CENTENNIAL, Colo. -- The suspect in the Aurora movie theater killings returns to court this week for a hearing that might be the closest thing to a trial the victims and their families will get to see.
James Holmes, a former neuroscience graduate student, is charged with killing 12 people and injuring 58 by opening fire in a darkened theater in the Denver suburb in July.
At a weeklong preliminary hearing starting today, prosecutors will outline their case against Holmes, the first official public disclosure of their evidence. The judge will then determine whether to send the case to trial.
Legal analysts say evidence appears so strong that Holmes may well accept a plea agreement before trial. In such cases, the preliminary hearing can set the stage for a deal by letting each side assess the other's strengths and weaknesses, said Laurie Levenson, a former federal prosecutor and now a professor at Loyola Law School in Los Angeles.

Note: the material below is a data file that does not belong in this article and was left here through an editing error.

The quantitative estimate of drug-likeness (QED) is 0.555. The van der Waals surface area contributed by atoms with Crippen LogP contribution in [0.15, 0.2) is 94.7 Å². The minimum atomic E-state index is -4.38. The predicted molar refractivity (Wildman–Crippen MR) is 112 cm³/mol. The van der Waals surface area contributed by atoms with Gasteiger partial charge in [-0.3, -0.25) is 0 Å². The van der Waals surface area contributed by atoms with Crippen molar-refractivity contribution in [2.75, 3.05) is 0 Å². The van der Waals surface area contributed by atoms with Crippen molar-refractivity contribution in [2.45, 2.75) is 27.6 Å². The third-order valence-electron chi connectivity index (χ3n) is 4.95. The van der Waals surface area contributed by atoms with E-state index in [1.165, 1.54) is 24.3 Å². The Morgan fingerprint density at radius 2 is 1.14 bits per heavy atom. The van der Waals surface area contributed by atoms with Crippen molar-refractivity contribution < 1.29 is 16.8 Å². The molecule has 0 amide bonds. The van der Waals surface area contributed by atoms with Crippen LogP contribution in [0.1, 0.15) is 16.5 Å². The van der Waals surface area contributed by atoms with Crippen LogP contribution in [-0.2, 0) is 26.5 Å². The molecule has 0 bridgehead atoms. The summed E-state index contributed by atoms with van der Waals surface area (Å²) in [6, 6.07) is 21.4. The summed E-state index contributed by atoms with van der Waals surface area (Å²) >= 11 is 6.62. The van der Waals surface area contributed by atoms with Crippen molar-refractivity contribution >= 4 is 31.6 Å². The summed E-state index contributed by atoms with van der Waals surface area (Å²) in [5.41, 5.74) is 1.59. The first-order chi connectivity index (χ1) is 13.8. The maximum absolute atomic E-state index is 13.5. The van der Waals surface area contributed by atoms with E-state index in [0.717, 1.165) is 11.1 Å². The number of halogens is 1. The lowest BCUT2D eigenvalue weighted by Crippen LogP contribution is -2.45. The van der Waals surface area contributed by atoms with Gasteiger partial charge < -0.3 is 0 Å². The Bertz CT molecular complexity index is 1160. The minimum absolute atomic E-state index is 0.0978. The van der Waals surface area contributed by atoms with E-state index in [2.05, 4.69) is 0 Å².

Preliminary hearings "are often the first step to resolving the case, a mini-trial so both sides can see the writing on the wall," Levenson said.
Judges rarely throw out a case at this stage because prosecutors must only meet a "probable cause" standard -- much lower than the "beyond a reasonable doubt" standard for a guilty verdict at trial, said Mimi Wesson, a professor at University of Colorado Law School.
Holmes, who faces more than 160 counts, including first-degree murder and attempted murder, could have waived his right to a preliminary hearing, allowing lawyers on both sides to prepare for trial. But defense lawyers sometimes go through with the hearing to give them a clearer picture of prosecution evidence.
Court officials expect many survivors and family members of the dead to attend the hearing, along with spectators and reporters. Two overflow rooms are being prepared with video and audio feeds.
District Judge William B. Sylvester has imposed a gag order, and many court documents have been filed under seal, so little is known about Holmes' path from promising graduate student to suspect in a mass murder.